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Call Stack
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10.0000235480{main}( ).../index.php:0
20.0000237536require_once( '/var/www/bitweaver/live/kernel/includes/setup_inc.php' ).../index.php:16
30.01141912336BitSystem->scanPackages( ).../setup_inc.php:141
40.01312180616BitSystem->loadPackage( ).../BitSystem.php:1183
50.01312183648include_once( '/var/www/bitweaver/live/users/includes/bit_setup_inc.php' ).../BitSystem.php:1109
60.01342587896session_start ( ).../bit_setup_inc.php:82

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Call Stack
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10.0000235480{main}( ).../index.php:0
20.07153626136include( '/var/www/bitweaver/live/wiki/includes/display_bitpage_inc.php' ).../index.php:50
30.08293679576BitSystem->display( ).../display_bitpage_inc.php:163
40.08313681608BitSystem->preDisplay( ).../BitSystem.php:505
50.08443696088session_write_close ( ).../BitSystem.php:580

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Call Stack
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10.0000235480{main}( ).../index.php:0
20.07153626136include( '/var/www/bitweaver/live/wiki/includes/display_bitpage_inc.php' ).../index.php:50
30.08293679576BitSystem->display( ).../display_bitpage_inc.php:163
40.08313681608BitSystem->preDisplay( ).../BitSystem.php:505
50.08443696088session_write_close ( ).../BitSystem.php:580
PrototypeUtilityFunctions - bitweaver

PrototypeUtilityFunctions

a set of very handy functions

Created by: xing, Last modification: 23 Dec 2005 (10:20 UTC)

The utility functions


The library comes with many predefined objects and utility functions. The obvious goal of these functions is to save you a lot of repeated typing and idioms.

Using the $() function


The $() function is a handy shortcut to the all-too-frequent document.getElementById() function of the DOM. Like the DOM function, this one returns the element that has the id passed as an argument.

Unlike the DOM function, though, this one goes further. You can pass more than one id and $() will return an Array object with all the requested elements. The example below should illustrate this.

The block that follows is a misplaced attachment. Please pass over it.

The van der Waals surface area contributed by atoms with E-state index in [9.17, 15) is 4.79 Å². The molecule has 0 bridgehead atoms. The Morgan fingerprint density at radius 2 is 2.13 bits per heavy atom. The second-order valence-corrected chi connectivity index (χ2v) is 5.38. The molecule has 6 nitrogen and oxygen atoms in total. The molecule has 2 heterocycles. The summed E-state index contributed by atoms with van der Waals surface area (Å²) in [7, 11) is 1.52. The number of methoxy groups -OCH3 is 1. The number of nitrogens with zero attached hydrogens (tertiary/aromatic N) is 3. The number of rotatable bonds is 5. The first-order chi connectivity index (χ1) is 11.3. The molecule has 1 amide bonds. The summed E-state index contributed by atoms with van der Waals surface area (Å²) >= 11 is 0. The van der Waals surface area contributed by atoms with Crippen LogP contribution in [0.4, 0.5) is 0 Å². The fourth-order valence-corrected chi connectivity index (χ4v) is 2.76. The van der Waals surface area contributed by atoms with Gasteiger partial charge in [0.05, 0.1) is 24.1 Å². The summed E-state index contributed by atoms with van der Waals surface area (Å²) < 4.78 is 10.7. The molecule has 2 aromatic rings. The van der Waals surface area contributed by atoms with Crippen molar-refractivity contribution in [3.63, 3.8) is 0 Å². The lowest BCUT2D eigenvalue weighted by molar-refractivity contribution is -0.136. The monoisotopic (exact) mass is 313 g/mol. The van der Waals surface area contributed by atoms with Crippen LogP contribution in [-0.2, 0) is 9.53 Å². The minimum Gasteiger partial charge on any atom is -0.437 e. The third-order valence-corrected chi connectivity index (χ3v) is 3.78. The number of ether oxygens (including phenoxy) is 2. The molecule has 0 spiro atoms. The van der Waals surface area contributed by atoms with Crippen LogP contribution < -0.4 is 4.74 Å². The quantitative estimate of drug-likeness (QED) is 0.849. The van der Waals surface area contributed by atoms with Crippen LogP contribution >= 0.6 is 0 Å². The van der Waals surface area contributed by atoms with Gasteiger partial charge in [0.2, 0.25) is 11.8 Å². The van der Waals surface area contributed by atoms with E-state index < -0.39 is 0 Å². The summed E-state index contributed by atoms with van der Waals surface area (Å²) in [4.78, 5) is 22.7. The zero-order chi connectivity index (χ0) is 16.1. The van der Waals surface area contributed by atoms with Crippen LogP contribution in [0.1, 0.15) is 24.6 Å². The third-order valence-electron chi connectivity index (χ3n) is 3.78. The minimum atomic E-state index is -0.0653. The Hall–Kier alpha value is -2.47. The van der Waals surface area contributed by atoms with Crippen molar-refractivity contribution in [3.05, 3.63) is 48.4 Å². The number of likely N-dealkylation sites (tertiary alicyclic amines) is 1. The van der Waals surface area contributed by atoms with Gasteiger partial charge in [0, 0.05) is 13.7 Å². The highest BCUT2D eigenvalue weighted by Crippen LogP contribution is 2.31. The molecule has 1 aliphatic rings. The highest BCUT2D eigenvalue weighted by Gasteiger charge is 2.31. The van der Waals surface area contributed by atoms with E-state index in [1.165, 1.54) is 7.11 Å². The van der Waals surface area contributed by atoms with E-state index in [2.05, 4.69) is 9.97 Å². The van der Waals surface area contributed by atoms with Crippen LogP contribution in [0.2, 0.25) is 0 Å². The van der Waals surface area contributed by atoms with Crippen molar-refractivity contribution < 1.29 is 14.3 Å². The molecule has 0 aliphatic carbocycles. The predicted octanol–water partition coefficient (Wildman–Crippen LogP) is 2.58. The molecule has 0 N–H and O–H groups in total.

<html>
    <head>
        <title> Test Page </title>
        <script src="prototype-1.3.1.js"></script>

        <script>
            function test1() {
                var d = $('myDiv');
                alert(d.innerHTML);
            }

            function test2() {
                var divs = $('myDiv','myOtherDiv');
                for(i=0; i<divs.length; i++) {
                    alert(divs[i].innerHTML);
                }
            }
        </script>
    </head>

    <body>
        <div id="myDiv">
            <p>This is a paragraph</p>
        </div>
        <div id="myOtherDiv">
            <p>This is another paragraph</p>
        </div>

        <input type="button" value=Test1 onclick="test1();"><br>
        <input type="button" value=Test2 onclick="test2();"><br>
    </body>
</html>


Another nice thing about this function is that you can pass either the id string or the element object itself, which makes this function very useful when creating other functions that can also take either form of argument.

Using the $F() function


The $F() function is a another welcome shortcut. It returns the value of any field input control, like text boxes or drop-down lists. The function can take as argument either the element id or the element object itself.


<script>
    function test3() {
        alert( $F('userName') );
    }
</script>

<input type="text" id="userName" value="Joe Doe"><br>
<input type="button" value=Test3 onclick="test3();"><br>


Using the Try.these() function


The Try.these() function makes it easy when you want to, ahem, try different function calls until one of them works. It takes a number of functions as arguments and calls them one by one, in sequence, until one of them works, returning the result of that successful function call.

In the example below, the function xmlNode.text works in some browsers, and xmlNode.textContent works in the other browsers. Using the Try.these() function we can return the one that works.


<script>
    function getXmlNodeValue(xmlNode){
        return Try.these(
            function() {return xmlNode.text;},
            function() {return xmlNode.textContent;}
        );
    }
</script>